[1999] Bustell v. Ins. Co. Of PA [5/15/02] 2002 MTWCC 26 Employment is defined as a "contract for hire," 39-71-118(1), MCA (1999), therefore the existence of an employment relationship is governed by contract law.

[1995] Chapel v. MACO [12/14/01] 2001 MTWCC 63 Ambulance volunteers are not firefighters and are not entitled to imputation of wages under section 39-71-118(7), MCA (1995), for purposes of calculating temporary total disability benefits.
[1995] Chapel v. MACO [12/14/01] 2001 MTWCC 63 Volunteer firefighters not employed by rural fire districts are not entitled to imputation of wages under section 39-71-118(7), MCA (1995), for purposes of calculating temporary total disability benefits.
[1997] Geiger v. UEF [8/22/01] 2001 MTWCC 46 Where claimant was operating his own independent trucking business, he was not "in the service of an employer" within the meaning of section 39-71-118, MCA (1997). Thus, he was not entitled to benefits, and UEF correctly denied his claim. [Affirmed in Geiger v. UEF/Deckert 2002 MT 332.]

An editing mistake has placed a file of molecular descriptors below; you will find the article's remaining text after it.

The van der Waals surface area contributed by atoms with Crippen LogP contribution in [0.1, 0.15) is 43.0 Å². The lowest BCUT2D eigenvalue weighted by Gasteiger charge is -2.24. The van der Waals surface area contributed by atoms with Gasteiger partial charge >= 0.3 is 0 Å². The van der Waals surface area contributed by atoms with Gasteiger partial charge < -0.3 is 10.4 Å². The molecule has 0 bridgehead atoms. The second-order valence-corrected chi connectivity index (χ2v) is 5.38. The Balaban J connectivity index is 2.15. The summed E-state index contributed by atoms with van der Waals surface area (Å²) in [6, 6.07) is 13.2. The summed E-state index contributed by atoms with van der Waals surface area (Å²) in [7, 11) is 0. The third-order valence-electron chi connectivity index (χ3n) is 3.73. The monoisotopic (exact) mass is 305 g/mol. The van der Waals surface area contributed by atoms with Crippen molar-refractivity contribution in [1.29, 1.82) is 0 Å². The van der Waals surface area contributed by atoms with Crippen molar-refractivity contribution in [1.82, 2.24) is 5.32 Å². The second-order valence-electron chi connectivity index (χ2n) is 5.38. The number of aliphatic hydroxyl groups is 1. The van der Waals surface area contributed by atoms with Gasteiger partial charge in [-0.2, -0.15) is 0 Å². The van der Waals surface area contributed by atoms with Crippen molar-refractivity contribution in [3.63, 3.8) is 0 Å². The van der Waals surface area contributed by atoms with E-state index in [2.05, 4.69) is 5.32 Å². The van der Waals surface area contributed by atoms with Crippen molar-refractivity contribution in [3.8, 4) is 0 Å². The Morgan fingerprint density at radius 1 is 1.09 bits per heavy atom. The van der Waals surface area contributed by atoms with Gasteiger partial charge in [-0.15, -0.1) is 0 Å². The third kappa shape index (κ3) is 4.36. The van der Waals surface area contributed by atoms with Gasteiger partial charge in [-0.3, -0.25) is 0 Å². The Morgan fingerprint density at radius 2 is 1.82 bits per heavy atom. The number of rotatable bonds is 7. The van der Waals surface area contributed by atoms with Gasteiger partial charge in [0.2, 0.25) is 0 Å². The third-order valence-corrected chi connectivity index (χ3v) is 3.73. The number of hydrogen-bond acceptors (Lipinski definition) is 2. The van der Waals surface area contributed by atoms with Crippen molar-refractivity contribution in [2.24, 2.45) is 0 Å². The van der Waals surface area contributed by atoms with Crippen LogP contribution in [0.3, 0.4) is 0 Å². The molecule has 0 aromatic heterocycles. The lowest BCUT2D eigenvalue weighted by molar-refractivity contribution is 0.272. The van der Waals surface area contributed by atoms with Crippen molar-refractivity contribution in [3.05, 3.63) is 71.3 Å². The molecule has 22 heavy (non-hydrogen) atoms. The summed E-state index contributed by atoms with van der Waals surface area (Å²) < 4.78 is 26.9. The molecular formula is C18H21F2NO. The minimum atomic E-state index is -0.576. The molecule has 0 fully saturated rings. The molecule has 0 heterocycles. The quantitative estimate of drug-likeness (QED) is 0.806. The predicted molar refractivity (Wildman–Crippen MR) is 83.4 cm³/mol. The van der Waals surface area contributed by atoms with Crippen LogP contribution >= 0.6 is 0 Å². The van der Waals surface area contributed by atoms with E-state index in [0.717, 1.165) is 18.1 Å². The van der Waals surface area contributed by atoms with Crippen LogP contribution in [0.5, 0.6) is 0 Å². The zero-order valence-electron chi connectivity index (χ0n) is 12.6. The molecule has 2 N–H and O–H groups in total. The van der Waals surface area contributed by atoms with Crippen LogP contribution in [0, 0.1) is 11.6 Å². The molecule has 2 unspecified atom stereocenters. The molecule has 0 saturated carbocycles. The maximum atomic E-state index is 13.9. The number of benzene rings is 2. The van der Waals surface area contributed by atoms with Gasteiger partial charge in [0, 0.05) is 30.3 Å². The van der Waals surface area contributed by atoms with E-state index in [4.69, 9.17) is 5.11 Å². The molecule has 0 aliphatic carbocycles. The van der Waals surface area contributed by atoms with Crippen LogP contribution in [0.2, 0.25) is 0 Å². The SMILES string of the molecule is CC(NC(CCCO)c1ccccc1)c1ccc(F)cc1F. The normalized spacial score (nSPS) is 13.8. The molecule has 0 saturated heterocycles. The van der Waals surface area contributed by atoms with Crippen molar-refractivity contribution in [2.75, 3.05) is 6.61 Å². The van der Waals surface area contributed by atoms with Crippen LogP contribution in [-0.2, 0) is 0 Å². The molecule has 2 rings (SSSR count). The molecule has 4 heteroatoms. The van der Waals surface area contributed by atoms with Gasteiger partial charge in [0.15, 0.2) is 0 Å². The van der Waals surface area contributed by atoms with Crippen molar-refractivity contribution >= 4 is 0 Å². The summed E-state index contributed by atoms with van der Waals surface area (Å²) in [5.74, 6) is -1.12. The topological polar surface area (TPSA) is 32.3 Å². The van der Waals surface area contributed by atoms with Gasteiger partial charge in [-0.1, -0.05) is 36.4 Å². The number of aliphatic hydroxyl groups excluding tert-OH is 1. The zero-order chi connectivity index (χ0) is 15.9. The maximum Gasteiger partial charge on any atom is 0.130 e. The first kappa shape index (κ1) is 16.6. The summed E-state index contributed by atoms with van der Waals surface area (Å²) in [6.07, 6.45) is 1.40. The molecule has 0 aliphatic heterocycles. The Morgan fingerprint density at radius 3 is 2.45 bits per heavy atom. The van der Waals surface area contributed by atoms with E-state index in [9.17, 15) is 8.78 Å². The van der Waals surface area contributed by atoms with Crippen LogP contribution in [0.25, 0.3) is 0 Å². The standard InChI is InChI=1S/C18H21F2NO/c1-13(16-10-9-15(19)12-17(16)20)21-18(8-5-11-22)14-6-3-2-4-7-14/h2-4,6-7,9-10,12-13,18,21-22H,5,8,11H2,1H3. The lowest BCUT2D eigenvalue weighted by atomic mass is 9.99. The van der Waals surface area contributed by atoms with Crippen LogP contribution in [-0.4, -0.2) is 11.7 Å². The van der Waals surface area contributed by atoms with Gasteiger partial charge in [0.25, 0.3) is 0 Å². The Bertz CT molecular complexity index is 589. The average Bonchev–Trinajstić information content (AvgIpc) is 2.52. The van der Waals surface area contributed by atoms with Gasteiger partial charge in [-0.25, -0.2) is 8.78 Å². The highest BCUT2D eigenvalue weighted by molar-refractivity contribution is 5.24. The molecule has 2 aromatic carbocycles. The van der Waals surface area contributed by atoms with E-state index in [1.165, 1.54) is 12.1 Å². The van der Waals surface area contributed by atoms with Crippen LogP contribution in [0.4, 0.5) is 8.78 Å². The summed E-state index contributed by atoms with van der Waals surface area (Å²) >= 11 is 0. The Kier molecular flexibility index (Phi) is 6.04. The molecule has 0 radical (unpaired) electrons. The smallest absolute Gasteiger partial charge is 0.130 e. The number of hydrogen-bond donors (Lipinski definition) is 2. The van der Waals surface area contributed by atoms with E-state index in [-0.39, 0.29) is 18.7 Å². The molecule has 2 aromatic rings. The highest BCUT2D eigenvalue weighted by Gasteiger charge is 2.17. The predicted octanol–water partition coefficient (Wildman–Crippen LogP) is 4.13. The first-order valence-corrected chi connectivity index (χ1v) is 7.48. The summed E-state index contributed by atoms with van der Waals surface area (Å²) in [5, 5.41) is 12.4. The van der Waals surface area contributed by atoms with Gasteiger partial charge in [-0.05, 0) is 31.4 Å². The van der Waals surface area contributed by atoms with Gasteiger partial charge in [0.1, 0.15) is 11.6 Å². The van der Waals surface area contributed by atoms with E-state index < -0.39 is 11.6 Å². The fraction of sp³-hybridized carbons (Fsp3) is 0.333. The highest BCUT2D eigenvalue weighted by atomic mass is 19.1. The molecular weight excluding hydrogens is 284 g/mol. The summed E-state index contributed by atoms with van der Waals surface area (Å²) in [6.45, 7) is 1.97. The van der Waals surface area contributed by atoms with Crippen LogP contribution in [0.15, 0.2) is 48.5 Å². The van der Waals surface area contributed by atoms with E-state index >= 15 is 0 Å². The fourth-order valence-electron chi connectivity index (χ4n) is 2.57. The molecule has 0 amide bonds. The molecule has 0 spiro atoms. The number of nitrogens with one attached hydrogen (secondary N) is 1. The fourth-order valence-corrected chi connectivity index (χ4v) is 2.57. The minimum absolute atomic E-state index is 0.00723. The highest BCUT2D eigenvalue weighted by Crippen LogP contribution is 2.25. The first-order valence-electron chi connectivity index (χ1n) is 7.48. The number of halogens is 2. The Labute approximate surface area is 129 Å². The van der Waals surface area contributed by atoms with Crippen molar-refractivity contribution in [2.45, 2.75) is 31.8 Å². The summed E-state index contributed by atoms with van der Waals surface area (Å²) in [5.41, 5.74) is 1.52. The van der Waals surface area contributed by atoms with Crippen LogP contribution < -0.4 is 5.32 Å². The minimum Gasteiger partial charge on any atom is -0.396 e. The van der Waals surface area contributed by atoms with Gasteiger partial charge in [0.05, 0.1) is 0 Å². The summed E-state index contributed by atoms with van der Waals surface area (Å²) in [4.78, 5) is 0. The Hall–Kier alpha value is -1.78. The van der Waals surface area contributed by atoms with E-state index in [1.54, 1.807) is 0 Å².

[1997] Fliehler v. UEF [6/01/01] 2001 MTWCC 29 Where the employer operates from Montana, employs Montana workers, directs his workers to out-of-state jobs from Montana, transports those workers from Montana to job sites in other states, transports the workers back to Montana after most jobs, pays the workers in Montana by checks drawn on a Montana bank, the employer is a Montana employer and his employees are Montana employees subject to Montana jurisdiction and laws. [Affirmed in Fliehler v. Uninsured Employers' Fund, 2002 MT 125. ]
[1997] Schimmel v. UEF [6/28/00] 2000 MTWCC 41 Under 39-71-118, MCA (1997), a worker is an employee for whom an employer must carry WC insurance only if he is a resident of Montana whose employment duties are primarily carried out or controlled within this state. Where the alleged employer had offices in and controlled its business from Washington, and most of claimant's long-haul truck driving occurred outside Montana, claimant was not a "worker in this state" and Montana WC coverage was not required. [Note: The Montana Supreme Court reversed the WCC on this point. See Schimmel v. UEF, 2001 MT 280.]